Premium Subsidies: 2014
In 2014, the law will provide tax credits to individuals and families with incomes above Medicaid eligibility and below 400% of the Federal Poverty Level to buy coverage through state-based Exchanges. These individuals and families would be entitled to the credits if they are not eligible for or offered other "acceptable coverage".
Age Differences: 2014
Starting in 2014, the law would prohibit premiums of older individuals from being more than 3 times the cost of younger peoples' premiums.
Tax Credits for Some Small Businesses: 2010-2013
For tax years 2010-2013, employers of 25 or fewer employees with average annual wages of less than $50,000 may be able to receive a tax credit if they contribute at least 50% of total premium costs. Employers of 10 or fewer employees with average annual wages of less than $25,000 may be able to receive a full tax credit for their contributions. Click here for more.
Temporary Reinsurance Program: 2010-2013
Starting June 1, 2010, a temporary reinsurance program ("EERP") provides coverage for retirees who are over age 55 but not eligible for Medicare. The reinsurance program reimburses employer plans 80% of retirees' claims that are between $15,000 and $90,000. Click here for more.
Preventive Coverage: 2010
For plan years starting on or after September 23, 2010, group health plans and issuers that offer health insurance coverage will be required to provide preventive coverage. Plans and insurance providers will also be prohibited from imposing any cost sharing requirements for preventive coverage. Some of the preventive coverage includes certain immunizations and preventive care for children, adolescents and women. Click here for more.
Break Time Requirement for Nursing Mothers: 2010
Effective March 23, 2010, employers are required to provide reasonable break time for an employee to express breast milk for her nursing child for 1 year after the child’s birth each time such employee has need to express the milk. Employers are also required to provide a place, other than a bathroom, that is shielded from view and free from intrusion from coworkers and the public, which may be used by an employee to express breast milk. Click here for more.
Salary Nondiscrimination for Eligibility: 2010-2011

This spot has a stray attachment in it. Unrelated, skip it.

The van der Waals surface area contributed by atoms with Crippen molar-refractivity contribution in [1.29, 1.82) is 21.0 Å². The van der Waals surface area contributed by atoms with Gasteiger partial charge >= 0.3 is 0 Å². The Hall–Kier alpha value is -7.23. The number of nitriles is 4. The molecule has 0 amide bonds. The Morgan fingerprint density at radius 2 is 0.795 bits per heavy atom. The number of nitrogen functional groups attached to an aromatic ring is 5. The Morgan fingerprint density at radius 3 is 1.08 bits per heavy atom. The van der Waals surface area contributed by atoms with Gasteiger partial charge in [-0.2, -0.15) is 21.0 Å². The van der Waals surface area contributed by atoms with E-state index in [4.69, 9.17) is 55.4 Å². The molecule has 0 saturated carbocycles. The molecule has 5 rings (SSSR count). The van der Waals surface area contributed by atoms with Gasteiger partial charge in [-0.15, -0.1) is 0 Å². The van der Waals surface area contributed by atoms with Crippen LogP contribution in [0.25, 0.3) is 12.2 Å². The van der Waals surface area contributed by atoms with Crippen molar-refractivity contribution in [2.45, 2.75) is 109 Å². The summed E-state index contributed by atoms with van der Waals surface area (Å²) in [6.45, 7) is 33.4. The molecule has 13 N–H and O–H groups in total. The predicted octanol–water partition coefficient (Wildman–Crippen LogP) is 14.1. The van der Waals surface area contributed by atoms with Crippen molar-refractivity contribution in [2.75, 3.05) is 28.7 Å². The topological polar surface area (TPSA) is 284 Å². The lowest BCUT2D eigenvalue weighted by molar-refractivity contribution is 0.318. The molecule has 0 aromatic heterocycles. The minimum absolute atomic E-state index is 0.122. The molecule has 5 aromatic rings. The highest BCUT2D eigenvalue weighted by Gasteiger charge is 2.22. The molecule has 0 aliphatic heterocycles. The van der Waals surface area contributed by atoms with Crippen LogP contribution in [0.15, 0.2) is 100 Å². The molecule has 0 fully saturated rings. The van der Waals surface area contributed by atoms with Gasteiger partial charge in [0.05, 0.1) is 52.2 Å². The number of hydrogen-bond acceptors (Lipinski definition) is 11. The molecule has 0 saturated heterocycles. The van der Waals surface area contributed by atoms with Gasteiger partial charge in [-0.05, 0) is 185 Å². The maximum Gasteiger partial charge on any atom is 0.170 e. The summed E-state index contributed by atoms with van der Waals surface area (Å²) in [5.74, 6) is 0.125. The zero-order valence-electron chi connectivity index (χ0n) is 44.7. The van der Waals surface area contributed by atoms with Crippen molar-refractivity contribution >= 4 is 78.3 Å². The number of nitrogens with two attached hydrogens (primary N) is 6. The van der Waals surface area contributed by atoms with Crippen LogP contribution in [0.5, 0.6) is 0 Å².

For plan years starting on or after September 23, 2010, plan sponsors of group health plans, except self-insured plans, will not be permitted to establish rules relating to coverage eligibility for full-time employees that are based on the total hourly or annual salary of the employee, or otherwise have the effect of discriminating in favor of higher wage employees.
Prohibition on Discrimination in Favor of Highly Compensated Individuals: 2010-2011
For plan years starting on or after September 23, 2010, group health plans (other than self-insured plans) must satisfy the Internal Revenue Code's requirements relating to the prohibition on discrimination in favor of highly compensated individuals. Click here to view Notice 2010-63, which requests comments for guidance on the prohibition.
Notification of Material Modifications
The Act requires group health plans and issuers to provide notice to enrollees at least 60 days before implementation of any material change that is not reflected in the most recently provided summary of benefits. Effective date TBD.
Appeals Process: 2010-2011
For plan years starting on or after September 23, 2010, group health plans and health insurance issuers will be required to have effective appeals processes for challenges to coverage and claims determinations. Click here to view a fact sheet, and click hereto see Technical Release 2010-02, interim procedures for the process.
Tax Increase on Nonqualified Medical Expense Distributions from HSAs: 2011
Starting in 2011, the law would increase the excise tax on distributions from a Health Savings Account or Archer MSA if the distributions are not for a qualified medical expense. The tax on these distributions would increase to 20%, from 10% for HSAs and 15% for Archer MSAs. The threshold to itemize unreimbursed medical expenses as a deduction on tax returns would increase from 7.5% to 10% of adjusted gross income. The law also prohibits reimbursement of costs for over-the-counter drugs if they are not prescribed by a doctor, in relation to HSAs, Archer MSAs, FSAs and HRAs.